As an epidemic threatens China’s children, the universal value of free speech becomes personal

By David Bandurski — This spring in China has been marked by vitriolic controversy, an outright verbal “war,” between China’s “patriots” and the so-called “traitors” (汉奸) who tout “universal values,” or pushi jiazhi (普世价值) to the imagined detriment of national interests. The recent demotion of well-known columnist and Nandu Weekly deputy editor Chang Ping (长平), who was widely denounced in China as a “talking head for the foreign enemy inside our country” after offering a more moderate view on unrest in Tibet and its aftermath, marked a new low and underscored the complex issues troubling greater freedom of expression in China. [Frontpage Image: Screenshot of coverage of screening of schoolchildren for hand, foot and mouth disease in Anqing, from Anqing News Online, May 10, 2008.]

But the backlash — commentator Leung Man-tao recently termed it “logical violence” (逻辑上的暴力) — led by China’s “angry youth” and others against what they have simplistically labeled “Western values” is ultimately bankrupt, an ugly and unfortunate symptom that will vanish when the fever subsides.

Why? Because while the values Chang Ping and others have espoused may seem unwelcome as China faces the specter of “separatism”, they offer the only feasible path for China’s achievement of broad social stability and public well-being (not to mention respect internationally). And, however grudgingly, many of China’s leaders have already recognized this fact.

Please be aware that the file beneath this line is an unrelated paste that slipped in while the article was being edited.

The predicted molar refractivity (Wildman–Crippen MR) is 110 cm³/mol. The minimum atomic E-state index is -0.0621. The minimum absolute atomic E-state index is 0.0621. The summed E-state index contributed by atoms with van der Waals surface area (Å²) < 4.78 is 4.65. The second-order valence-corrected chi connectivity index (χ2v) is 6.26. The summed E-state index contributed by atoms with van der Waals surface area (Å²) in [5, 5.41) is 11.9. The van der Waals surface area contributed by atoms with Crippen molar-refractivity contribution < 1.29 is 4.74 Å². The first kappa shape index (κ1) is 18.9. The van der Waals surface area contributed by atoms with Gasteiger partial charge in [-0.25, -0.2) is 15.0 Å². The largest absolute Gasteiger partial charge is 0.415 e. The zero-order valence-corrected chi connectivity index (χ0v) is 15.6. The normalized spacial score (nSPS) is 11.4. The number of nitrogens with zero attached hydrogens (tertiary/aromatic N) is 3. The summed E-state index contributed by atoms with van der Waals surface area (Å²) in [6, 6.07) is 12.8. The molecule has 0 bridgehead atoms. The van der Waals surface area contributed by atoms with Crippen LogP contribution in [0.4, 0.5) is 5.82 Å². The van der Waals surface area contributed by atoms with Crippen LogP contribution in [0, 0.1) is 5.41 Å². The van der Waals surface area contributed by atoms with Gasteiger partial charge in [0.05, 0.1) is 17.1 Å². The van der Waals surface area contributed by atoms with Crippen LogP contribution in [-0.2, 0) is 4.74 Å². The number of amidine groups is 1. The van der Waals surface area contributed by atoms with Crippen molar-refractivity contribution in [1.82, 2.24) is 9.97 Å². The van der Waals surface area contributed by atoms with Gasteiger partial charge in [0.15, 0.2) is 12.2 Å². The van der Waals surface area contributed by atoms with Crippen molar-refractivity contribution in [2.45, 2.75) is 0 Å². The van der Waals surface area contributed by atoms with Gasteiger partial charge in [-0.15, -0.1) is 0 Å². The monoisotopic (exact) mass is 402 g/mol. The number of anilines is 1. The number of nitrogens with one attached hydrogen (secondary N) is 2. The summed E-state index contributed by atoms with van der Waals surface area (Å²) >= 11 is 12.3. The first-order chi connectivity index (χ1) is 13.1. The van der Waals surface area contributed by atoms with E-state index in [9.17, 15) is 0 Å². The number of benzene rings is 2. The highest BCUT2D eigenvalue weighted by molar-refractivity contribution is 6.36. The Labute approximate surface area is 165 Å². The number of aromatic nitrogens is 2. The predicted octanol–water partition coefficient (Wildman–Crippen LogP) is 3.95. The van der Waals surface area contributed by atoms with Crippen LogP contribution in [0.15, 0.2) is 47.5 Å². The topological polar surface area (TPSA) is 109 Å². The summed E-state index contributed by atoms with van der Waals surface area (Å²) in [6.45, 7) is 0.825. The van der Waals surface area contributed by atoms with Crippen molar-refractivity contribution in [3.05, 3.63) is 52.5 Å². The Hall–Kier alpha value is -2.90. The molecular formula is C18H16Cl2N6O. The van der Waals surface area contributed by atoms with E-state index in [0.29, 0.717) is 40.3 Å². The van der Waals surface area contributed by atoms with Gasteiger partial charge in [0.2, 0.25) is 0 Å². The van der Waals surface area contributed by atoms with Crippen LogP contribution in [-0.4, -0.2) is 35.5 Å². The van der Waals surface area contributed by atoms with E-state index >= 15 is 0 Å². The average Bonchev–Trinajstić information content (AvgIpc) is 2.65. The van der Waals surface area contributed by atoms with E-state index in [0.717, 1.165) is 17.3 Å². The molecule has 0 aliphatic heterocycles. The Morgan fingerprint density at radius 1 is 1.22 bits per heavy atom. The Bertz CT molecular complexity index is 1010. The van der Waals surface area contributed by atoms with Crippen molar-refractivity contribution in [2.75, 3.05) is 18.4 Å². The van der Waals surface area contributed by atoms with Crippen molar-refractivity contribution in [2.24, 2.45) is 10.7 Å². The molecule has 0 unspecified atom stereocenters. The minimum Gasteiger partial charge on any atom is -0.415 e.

This is one of the saddest ironies of the anti-CNN campaign and the recent wave of witch-hunt nationalism.

While many Chinese have vocally railed against the apparent failure of “Westerners” to acknowledge the dramatic progress China has made over the the last three decades — a point worth talking about — the atavistic display of blind red hysteria seems to support the perception that nothing has changed at all.

red-heart.jpg

[The "red heart," a decades-old talisman of ideological control in China, returns amidst the recent campaign against the "anti-China wave" (反华浪潮). One line reads: "You should fire Chang Ping!"]

Few question that China is in the midst of a period of broad transition. This is not just about economic restructuring and double-digit GDP growth, but about widespread social change.

A confluence of factors — a rising middle class, increased access to information (however imperfect), a growing awareness of legal rights, the growth of Internet and new techologies — have already transformed the fabric of Chinese society. And China’s changing society has changing expectations that cannot be satisfied by an appeal to empty notions of a “collective value system” (集体价值观).

When a Chinese family cannot find affordable housing or healthcare in the city, are you going to tell them it’s all for the “collective good”? When county leaders fleece local peasants, steal their farmland and dissipate the funds on kitsch rococo palaces, can you say with a straight face that it’s all for the “collective good”?

The idea that the “collective good” can be achieved only by protecting individual rights is gaining ground in China not because hostile “Western” governments have infiltrated China’s value system with Trojan horses like Southern Metropolis Daily, but because there is no practicable alternative.

Top party leaders outside the extreme left may disagree, for example, about how quickly China’s press can move toward a more independent role, but in principle they understand the value of freedom of speech. Which is why Gongjian: A Report on Political Reform in China After the 17th Party Congress, the book by top Central Party School scholars purported to have favor with Hu Jintao, says in chapter one (before detailing press controls) that “freedom of speech is an inevitable development trend.”